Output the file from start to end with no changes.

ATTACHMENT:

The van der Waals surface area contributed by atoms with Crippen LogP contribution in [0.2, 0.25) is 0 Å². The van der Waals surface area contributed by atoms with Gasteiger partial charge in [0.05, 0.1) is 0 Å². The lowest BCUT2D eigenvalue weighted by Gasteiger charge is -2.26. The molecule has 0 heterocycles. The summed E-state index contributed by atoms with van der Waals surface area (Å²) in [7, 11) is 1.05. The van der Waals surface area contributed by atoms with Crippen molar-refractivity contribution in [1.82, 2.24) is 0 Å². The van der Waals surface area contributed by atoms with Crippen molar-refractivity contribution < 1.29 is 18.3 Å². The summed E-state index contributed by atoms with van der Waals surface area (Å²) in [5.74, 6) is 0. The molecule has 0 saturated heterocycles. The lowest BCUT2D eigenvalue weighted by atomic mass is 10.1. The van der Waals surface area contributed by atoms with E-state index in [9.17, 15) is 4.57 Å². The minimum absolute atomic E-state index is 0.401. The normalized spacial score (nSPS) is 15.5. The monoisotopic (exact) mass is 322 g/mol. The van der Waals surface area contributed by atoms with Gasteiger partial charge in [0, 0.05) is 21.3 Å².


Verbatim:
The van der Waals surface area contributed by atoms with Crippen LogP contribution in [0.2, 0.25) is 0 Å². The van der Waals surface area contributed by atoms with Gasteiger partial charge in [0.05, 0.1) is 0 Å². The lowest BCUT2D eigenvalue weighted by Gasteiger charge is -2.26. The molecule has 0 heterocycles. The summed E-state index contributed by atoms with van der Waals surface area (Å²) in [7, 11) is 1.05. The van der Waals surface area contributed by atoms with Crippen molar-refractivity contribution in [1.82, 2.24) is 0 Å². The van der Waals surface area contributed by atoms with Crippen molar-refractivity contribution < 1.29 is 18.3 Å². The summed E-state index contributed by atoms with van der Waals surface area (Å²) in [5.74, 6) is 0. The molecule has 0 saturated heterocycles. The lowest BCUT2D eigenvalue weighted by atomic mass is 10.1. The van der Waals surface area contributed by atoms with E-state index in [9.17, 15) is 4.57 Å². The minimum absolute atomic E-state index is 0.401. The normalized spacial score (nSPS) is 15.5. The monoisotopic (exact) mass is 322 g/mol. The van der Waals surface area contributed by atoms with Gasteiger partial charge in [0, 0.05) is 21.3 Å².